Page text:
So I was on yet another fertilizer mission this week. I went down to one of my favorite areas to visit: Louisiana. We have had some contract research down between Alexandria and Lafayette for 3 years now, and have had some very good results that I have even reported in the AgroLiquid newletter. Below we see SAM Reid looking at some sugarcane in a plot with one of our contract researchers. This is the third year, or the second stubble crop (as the first crop from the planted cane is called the plant cane crop). Usually this will be the last crop for this cane, as production begins to drop off after the second stubble crop. Some keep it for a third stubble crop, but usually it is time to replant. Plots are looking good though.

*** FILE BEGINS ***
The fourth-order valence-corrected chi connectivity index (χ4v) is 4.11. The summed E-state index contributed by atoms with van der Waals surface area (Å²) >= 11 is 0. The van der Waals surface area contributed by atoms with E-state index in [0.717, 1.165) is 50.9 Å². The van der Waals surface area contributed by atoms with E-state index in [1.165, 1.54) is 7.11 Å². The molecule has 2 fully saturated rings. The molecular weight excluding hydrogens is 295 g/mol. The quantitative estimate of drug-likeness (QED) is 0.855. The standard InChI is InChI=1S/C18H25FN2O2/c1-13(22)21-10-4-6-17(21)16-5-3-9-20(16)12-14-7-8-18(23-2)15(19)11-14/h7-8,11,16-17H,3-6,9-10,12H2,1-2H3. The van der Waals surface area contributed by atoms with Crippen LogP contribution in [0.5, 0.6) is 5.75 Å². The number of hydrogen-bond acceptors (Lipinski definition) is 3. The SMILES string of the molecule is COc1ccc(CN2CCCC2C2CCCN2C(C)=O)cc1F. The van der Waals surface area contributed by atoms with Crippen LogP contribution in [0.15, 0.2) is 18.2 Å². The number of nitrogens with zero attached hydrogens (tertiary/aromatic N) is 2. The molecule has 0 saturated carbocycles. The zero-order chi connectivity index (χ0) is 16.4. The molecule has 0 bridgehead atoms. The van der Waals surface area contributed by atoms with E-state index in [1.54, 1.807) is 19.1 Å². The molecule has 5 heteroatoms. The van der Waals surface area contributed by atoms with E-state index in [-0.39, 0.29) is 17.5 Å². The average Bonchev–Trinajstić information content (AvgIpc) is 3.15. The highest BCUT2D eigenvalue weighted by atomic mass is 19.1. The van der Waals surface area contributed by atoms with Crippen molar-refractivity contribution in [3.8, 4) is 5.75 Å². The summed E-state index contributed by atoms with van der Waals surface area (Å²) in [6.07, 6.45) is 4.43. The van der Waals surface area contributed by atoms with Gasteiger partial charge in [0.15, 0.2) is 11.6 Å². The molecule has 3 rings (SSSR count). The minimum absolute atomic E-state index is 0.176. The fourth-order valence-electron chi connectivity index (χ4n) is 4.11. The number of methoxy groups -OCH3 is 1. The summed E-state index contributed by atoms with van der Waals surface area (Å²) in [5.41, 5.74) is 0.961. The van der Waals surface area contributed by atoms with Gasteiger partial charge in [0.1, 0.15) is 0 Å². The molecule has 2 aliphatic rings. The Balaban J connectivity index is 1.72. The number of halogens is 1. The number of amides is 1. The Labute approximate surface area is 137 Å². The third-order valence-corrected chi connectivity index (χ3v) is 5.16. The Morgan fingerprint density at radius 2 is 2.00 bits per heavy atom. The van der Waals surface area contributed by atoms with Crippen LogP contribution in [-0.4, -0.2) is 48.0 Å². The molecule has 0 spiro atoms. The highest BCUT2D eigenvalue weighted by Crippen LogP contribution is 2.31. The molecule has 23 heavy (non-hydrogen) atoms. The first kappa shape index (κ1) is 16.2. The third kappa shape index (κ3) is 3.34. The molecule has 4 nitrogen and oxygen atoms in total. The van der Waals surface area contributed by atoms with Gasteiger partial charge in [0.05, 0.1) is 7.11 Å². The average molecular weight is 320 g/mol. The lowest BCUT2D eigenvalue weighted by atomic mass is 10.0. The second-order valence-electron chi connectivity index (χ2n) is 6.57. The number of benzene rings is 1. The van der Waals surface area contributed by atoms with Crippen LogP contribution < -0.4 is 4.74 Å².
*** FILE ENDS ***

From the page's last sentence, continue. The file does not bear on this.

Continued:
Here is a nearby grower field that has existing cane next to a field that will be planted in August or September. The way they do it is to lay in stalks of sugarcane in furrows in the bed, with about a 10% overlap of the pieces. Then they are covered up. They usually don't put fertilizer on in the fall in Louisiana as they don't want to promote fall growth prior to winter. At planting, they don't like to cut the cane into smaller pieces due to concerns of disease in the cut pieces. I have never seen this with my own eyes, but think it would be somethig to experience. Then the cane sends out shoots the next spring and then this plant cane crop is harvested in the fall. They said there is around 70,000 acres of sugarcane in this county south of Alexandria. But the mill is around 100 miles away.